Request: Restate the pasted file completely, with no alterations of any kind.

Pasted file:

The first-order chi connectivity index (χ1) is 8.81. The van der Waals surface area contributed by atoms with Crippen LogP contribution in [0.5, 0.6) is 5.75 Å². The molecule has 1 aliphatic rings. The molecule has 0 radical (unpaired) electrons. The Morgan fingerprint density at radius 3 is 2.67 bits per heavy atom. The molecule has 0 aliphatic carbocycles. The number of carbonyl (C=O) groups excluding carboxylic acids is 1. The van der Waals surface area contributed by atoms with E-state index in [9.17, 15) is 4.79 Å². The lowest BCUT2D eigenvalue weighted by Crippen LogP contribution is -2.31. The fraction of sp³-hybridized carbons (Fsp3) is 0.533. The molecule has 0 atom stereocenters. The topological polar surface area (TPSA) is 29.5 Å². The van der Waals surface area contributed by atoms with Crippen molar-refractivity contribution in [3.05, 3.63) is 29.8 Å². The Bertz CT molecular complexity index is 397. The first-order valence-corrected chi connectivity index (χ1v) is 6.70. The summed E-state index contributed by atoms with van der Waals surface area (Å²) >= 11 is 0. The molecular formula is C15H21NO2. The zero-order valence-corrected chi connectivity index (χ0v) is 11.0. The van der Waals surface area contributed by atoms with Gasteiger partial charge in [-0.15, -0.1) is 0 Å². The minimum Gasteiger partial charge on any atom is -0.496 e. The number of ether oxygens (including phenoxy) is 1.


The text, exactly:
The first-order chi connectivity index (χ1) is 8.81. The van der Waals surface area contributed by atoms with Crippen LogP contribution in [0.5, 0.6) is 5.75 Å². The molecule has 1 aliphatic rings. The molecule has 0 radical (unpaired) electrons. The Morgan fingerprint density at radius 3 is 2.67 bits per heavy atom. The molecule has 0 aliphatic carbocycles. The number of carbonyl (C=O) groups excluding carboxylic acids is 1. The van der Waals surface area contributed by atoms with E-state index in [9.17, 15) is 4.79 Å². The lowest BCUT2D eigenvalue weighted by Crippen LogP contribution is -2.31. The fraction of sp³-hybridized carbons (Fsp3) is 0.533. The molecule has 0 atom stereocenters. The topological polar surface area (TPSA) is 29.5 Å². The van der Waals surface area contributed by atoms with Crippen molar-refractivity contribution in [3.05, 3.63) is 29.8 Å². The Bertz CT molecular complexity index is 397. The first-order valence-corrected chi connectivity index (χ1v) is 6.70. The summed E-state index contributed by atoms with van der Waals surface area (Å²) >= 11 is 0. The molecular formula is C15H21NO2. The zero-order valence-corrected chi connectivity index (χ0v) is 11.0. The van der Waals surface area contributed by atoms with Gasteiger partial charge in [-0.15, -0.1) is 0 Å². The minimum Gasteiger partial charge on any atom is -0.496 e. The number of ether oxygens (including phenoxy) is 1.